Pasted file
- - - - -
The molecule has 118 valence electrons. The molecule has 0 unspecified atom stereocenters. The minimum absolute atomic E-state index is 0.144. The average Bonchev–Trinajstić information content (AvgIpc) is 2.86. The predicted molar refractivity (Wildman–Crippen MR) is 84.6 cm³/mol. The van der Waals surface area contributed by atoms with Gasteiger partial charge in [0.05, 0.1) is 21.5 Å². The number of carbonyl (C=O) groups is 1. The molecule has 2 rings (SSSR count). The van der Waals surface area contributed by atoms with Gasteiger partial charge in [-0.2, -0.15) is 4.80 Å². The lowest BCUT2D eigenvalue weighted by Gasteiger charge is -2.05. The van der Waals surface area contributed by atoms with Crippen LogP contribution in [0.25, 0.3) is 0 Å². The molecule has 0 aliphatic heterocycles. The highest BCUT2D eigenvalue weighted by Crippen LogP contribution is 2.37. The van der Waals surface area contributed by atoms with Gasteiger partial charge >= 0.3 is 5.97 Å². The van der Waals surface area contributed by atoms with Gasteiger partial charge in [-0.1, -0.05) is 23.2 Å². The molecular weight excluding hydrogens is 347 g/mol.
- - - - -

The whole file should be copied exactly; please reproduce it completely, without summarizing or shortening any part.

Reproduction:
The molecule has 118 valence electrons. The molecule has 0 unspecified atom stereocenters. The minimum absolute atomic E-state index is 0.144. The average Bonchev–Trinajstić information content (AvgIpc) is 2.86. The predicted molar refractivity (Wildman–Crippen MR) is 84.6 cm³/mol. The van der Waals surface area contributed by atoms with Gasteiger partial charge in [0.05, 0.1) is 21.5 Å². The number of carbonyl (C=O) groups is 1. The molecule has 2 rings (SSSR count). The van der Waals surface area contributed by atoms with Gasteiger partial charge in [-0.2, -0.15) is 4.80 Å². The lowest BCUT2D eigenvalue weighted by Gasteiger charge is -2.05. The van der Waals surface area contributed by atoms with Crippen LogP contribution in [0.25, 0.3) is 0 Å². The molecule has 0 aliphatic heterocycles. The highest BCUT2D eigenvalue weighted by Crippen LogP contribution is 2.37. The van der Waals surface area contributed by atoms with Gasteiger partial charge >= 0.3 is 5.97 Å². The van der Waals surface area contributed by atoms with Gasteiger partial charge in [-0.1, -0.05) is 23.2 Å². The molecular weight excluding hydrogens is 347 g/mol.